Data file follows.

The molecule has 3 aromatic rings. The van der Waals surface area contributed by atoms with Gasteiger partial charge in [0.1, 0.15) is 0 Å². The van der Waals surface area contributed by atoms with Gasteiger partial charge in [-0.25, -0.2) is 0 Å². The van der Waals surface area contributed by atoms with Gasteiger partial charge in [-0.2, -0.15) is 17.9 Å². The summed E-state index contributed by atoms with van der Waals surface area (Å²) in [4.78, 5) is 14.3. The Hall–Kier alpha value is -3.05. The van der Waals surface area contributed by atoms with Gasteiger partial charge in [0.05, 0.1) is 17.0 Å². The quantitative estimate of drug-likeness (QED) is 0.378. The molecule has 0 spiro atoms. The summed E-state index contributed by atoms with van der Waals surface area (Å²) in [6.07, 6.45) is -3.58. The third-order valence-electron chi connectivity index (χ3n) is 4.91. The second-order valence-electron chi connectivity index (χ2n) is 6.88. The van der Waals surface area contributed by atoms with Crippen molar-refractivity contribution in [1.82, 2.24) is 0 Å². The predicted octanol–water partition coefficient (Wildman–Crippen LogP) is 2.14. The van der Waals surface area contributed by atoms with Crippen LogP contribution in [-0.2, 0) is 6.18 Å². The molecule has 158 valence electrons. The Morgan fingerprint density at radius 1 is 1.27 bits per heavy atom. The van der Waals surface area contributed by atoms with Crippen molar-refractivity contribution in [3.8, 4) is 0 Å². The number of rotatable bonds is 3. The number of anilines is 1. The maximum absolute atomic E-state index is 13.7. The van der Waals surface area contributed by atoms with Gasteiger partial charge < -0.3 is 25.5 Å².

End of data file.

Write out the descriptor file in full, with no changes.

The molecule has 3 aromatic rings. The van der Waals surface area contributed by atoms with Gasteiger partial charge in [0.1, 0.15) is 0 Å². The van der Waals surface area contributed by atoms with Gasteiger partial charge in [-0.25, -0.2) is 0 Å². The van der Waals surface area contributed by atoms with Gasteiger partial charge in [-0.2, -0.15) is 17.9 Å². The summed E-state index contributed by atoms with van der Waals surface area (Å²) in [4.78, 5) is 14.3. The Hall–Kier alpha value is -3.05. The van der Waals surface area contributed by atoms with Gasteiger partial charge in [0.05, 0.1) is 17.0 Å². The quantitative estimate of drug-likeness (QED) is 0.378. The molecule has 0 spiro atoms. The summed E-state index contributed by atoms with van der Waals surface area (Å²) in [6.07, 6.45) is -3.58. The third-order valence-electron chi connectivity index (χ3n) is 4.91. The second-order valence-electron chi connectivity index (χ2n) is 6.88. The van der Waals surface area contributed by atoms with Crippen molar-refractivity contribution in [1.82, 2.24) is 0 Å². The predicted octanol–water partition coefficient (Wildman–Crippen LogP) is 2.14. The van der Waals surface area contributed by atoms with Crippen LogP contribution in [-0.2, 0) is 6.18 Å². The molecule has 158 valence electrons. The Morgan fingerprint density at radius 1 is 1.27 bits per heavy atom. The van der Waals surface area contributed by atoms with Crippen molar-refractivity contribution in [3.8, 4) is 0 Å². The number of rotatable bonds is 3. The number of anilines is 1. The maximum absolute atomic E-state index is 13.7. The van der Waals surface area contributed by atoms with Gasteiger partial charge < -0.3 is 25.5 Å².